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New Billing Practices at San Francisco’s Largest Public Hospital Could Help Low-Income Patients Save Money

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New billing practices at Zuckerberg San Francisco General Hospital and Trauma Center (ZSFG) could ease the financial burdens of patients seeking care at the community hospital — 94% of whom are uninsured or covered by Medicare or Medi-Cal, according to the San Francisco Department of Public Health.

The new policies would create income-based, out-of-pocket maximum costs for patients; make more patients eligible for financial assistance; ensure that out-of-network patients who receive care at ZSFG are billed as much as they would be at an in-network facility; and end the practice of balance billing, through which patients are charged for costs their insurer declines to cover. The recommended changes were developed by San Francisco’s public health department at the request of San Francisco Mayor London Breed and Supervisor Aaron Peskin and will be presented to the city’s health commission Tuesday, according to a statement.

ZSFG is San Francisco’s largest public hospital and focuses on providing care to all who need it, regardless of their socioeconomic status and ability to pay, the hospital says.

“I am pleased that we have made changes to align our hospital billing practices with our values, reflecting our true partnership with the community,” ZSFG CEO Dr. Susan Ehrlich said in a statement. “The hospital provided $61 million in charity care in 2017 alone, and it is critical that every community member feels welcome and cared for at ZSFG.”

That wasn’t always the case, according to a January investigation from Vox. ZSFG, San Francisco’s only top-tier trauma center, is not in the networks of any private insurance companies, Vox reported, meaning some privately insured patients faced bills far higher than they would have at other medical centers. One woman profiled by Vox faced a $20,000 bill after breaking her arm biking and getting emergency treatment at ZSFG. (After the story ran, the bill was eventually reduced to $200.)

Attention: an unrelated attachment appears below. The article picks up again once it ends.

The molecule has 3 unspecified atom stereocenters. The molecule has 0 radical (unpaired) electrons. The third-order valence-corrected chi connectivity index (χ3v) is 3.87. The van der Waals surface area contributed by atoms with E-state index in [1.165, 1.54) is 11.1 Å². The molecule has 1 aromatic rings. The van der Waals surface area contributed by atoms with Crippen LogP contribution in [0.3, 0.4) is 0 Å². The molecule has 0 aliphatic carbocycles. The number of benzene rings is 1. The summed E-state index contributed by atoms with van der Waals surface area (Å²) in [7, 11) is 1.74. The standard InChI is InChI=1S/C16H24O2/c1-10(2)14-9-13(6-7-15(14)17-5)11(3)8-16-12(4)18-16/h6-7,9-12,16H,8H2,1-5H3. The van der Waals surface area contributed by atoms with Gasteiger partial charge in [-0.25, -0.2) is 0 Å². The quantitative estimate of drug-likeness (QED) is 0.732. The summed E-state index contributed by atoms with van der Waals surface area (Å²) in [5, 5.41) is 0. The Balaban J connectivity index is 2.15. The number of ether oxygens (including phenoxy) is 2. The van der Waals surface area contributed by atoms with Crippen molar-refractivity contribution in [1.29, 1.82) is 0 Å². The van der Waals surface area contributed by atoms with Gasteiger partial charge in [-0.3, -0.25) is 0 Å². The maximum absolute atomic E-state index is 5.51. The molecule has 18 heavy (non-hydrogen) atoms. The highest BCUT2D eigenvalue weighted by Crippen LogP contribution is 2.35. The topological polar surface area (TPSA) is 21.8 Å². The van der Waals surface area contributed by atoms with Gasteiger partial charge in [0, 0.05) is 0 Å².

The hospital’s new practices would change that, by billing out-of-network patients at the same rate as their in-network providers.

ZSFG stopped balance-billing patients in February, according to the statement — but because so many of its patients are publicly insured or uninsured, it’s likely that less than 2% of them may have faced this issue even before that, the health department says. Health officials will begin implementing the other proposed changes “in the coming months,” the statement says.

The hospital’s new out-of-pocket maximum will range from $0 for those earning up to 138% of the federal poverty level (which is set at $12,490 for an individual, or $25,750 for a family of four) to $4,800 for those making more than 1,000% of the federal poverty level. Under the new policies, patients making up to 500% of the federal poverty level will also now be eligible for financial assistance through the state’s Charity Care program.

All together, the new policies are projected to reduce the hospital’s annual revenue by up to $2.2 million, the statement says. A hospital representative told TIME that it is “exploring several options” for making up the lost revenue, but did not specify what those strategies could be.

ZSFG, formerly San Francisco General Hospital, was renamed in 2015, after accepting a $75 million donation from Facebook CEO Mark Zuckerberg and his wife, Priscilla Chan.

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Write to Jamie Ducharme at jamie.ducharme@time.com